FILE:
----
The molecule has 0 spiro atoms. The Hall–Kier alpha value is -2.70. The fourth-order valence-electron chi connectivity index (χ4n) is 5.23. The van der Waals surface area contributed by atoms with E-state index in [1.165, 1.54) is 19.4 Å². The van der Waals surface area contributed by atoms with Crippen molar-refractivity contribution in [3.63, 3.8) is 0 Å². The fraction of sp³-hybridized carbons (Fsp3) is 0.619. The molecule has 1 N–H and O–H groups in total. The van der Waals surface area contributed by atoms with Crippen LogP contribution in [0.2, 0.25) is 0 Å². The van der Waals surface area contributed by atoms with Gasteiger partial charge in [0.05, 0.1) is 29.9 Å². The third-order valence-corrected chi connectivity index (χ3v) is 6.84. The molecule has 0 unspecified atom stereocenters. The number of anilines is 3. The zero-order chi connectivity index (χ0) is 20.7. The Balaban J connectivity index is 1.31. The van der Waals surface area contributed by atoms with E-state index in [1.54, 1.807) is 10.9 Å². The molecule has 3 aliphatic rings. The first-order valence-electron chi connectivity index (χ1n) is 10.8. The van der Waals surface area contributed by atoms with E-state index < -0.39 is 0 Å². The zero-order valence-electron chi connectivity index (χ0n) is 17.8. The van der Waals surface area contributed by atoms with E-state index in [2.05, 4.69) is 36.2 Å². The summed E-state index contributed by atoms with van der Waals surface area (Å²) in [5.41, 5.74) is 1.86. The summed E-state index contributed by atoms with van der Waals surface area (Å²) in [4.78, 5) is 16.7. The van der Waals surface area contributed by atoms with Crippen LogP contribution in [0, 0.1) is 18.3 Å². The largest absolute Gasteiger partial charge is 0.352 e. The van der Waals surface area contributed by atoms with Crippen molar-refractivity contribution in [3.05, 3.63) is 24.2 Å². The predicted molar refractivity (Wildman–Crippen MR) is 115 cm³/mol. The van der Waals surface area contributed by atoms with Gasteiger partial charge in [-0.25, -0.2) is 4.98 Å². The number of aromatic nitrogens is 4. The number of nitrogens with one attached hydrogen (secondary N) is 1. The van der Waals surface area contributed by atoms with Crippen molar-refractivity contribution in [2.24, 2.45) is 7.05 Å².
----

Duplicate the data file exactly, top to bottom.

The molecule has 0 spiro atoms. The Hall–Kier alpha value is -2.70. The fourth-order valence-electron chi connectivity index (χ4n) is 5.23. The van der Waals surface area contributed by atoms with E-state index in [1.165, 1.54) is 19.4 Å². The van der Waals surface area contributed by atoms with Crippen molar-refractivity contribution in [3.63, 3.8) is 0 Å². The fraction of sp³-hybridized carbons (Fsp3) is 0.619. The molecule has 1 N–H and O–H groups in total. The van der Waals surface area contributed by atoms with Crippen LogP contribution in [0.2, 0.25) is 0 Å². The van der Waals surface area contributed by atoms with Gasteiger partial charge in [0.05, 0.1) is 29.9 Å². The third-order valence-corrected chi connectivity index (χ3v) is 6.84. The molecule has 0 unspecified atom stereocenters. The number of anilines is 3. The zero-order chi connectivity index (χ0) is 20.7. The Balaban J connectivity index is 1.31. The van der Waals surface area contributed by atoms with E-state index in [1.54, 1.807) is 10.9 Å². The molecule has 3 aliphatic rings. The first-order valence-electron chi connectivity index (χ1n) is 10.8. The van der Waals surface area contributed by atoms with E-state index < -0.39 is 0 Å². The zero-order valence-electron chi connectivity index (χ0n) is 17.8. The van der Waals surface area contributed by atoms with E-state index in [2.05, 4.69) is 36.2 Å². The summed E-state index contributed by atoms with van der Waals surface area (Å²) in [5.41, 5.74) is 1.86. The summed E-state index contributed by atoms with van der Waals surface area (Å²) in [4.78, 5) is 16.7. The van der Waals surface area contributed by atoms with Crippen LogP contribution in [0, 0.1) is 18.3 Å². The largest absolute Gasteiger partial charge is 0.352 e. The van der Waals surface area contributed by atoms with Crippen molar-refractivity contribution in [3.05, 3.63) is 24.2 Å². The predicted molar refractivity (Wildman–Crippen MR) is 115 cm³/mol. The van der Waals surface area contributed by atoms with Gasteiger partial charge in [-0.25, -0.2) is 4.98 Å². The number of aromatic nitrogens is 4. The number of nitrogens with one attached hydrogen (secondary N) is 1. The van der Waals surface area contributed by atoms with Crippen molar-refractivity contribution in [2.24, 2.45) is 7.05 Å².